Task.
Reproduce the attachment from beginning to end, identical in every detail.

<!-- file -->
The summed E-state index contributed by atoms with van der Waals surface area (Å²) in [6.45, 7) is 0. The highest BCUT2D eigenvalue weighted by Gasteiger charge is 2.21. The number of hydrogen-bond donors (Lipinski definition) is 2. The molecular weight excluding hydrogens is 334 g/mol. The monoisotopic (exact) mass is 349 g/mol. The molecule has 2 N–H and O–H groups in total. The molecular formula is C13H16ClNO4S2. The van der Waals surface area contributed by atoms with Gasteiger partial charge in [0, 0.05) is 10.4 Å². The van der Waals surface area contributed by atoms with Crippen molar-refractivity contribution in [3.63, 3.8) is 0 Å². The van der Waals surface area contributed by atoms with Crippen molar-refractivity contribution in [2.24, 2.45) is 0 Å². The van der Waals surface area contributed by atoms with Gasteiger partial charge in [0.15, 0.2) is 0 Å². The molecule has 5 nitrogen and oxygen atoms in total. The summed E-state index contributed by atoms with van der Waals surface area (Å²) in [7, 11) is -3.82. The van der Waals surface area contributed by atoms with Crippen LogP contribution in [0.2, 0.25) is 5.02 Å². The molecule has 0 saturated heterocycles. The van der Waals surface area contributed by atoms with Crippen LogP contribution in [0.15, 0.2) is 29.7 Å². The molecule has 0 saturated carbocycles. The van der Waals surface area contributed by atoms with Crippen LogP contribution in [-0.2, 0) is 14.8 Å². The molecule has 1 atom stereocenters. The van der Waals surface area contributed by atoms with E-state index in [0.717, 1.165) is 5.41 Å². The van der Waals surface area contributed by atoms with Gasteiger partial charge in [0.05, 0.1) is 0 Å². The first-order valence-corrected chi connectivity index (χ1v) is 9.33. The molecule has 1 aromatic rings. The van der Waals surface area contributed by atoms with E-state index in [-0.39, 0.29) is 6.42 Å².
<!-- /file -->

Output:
The summed E-state index contributed by atoms with van der Waals surface area (Å²) in [6.45, 7) is 0. The highest BCUT2D eigenvalue weighted by Gasteiger charge is 2.21. The number of hydrogen-bond donors (Lipinski definition) is 2. The molecular weight excluding hydrogens is 334 g/mol. The monoisotopic (exact) mass is 349 g/mol. The molecule has 2 N–H and O–H groups in total. The molecular formula is C13H16ClNO4S2. The van der Waals surface area contributed by atoms with Gasteiger partial charge in [0, 0.05) is 10.4 Å². The van der Waals surface area contributed by atoms with Crippen molar-refractivity contribution in [3.63, 3.8) is 0 Å². The van der Waals surface area contributed by atoms with Crippen molar-refractivity contribution in [2.24, 2.45) is 0 Å². The van der Waals surface area contributed by atoms with Gasteiger partial charge in [0.15, 0.2) is 0 Å². The molecule has 5 nitrogen and oxygen atoms in total. The summed E-state index contributed by atoms with van der Waals surface area (Å²) in [7, 11) is -3.82. The van der Waals surface area contributed by atoms with Crippen LogP contribution in [0.2, 0.25) is 5.02 Å². The molecule has 0 saturated heterocycles. The van der Waals surface area contributed by atoms with Crippen LogP contribution in [0.15, 0.2) is 29.7 Å². The molecule has 0 saturated carbocycles. The van der Waals surface area contributed by atoms with Crippen LogP contribution in [-0.2, 0) is 14.8 Å². The molecule has 1 atom stereocenters. The van der Waals surface area contributed by atoms with E-state index in [0.717, 1.165) is 5.41 Å². The van der Waals surface area contributed by atoms with Gasteiger partial charge in [0.05, 0.1) is 0 Å². The first-order valence-corrected chi connectivity index (χ1v) is 9.33. The molecule has 1 aromatic rings. The van der Waals surface area contributed by atoms with E-state index in [-0.39, 0.29) is 6.42 Å².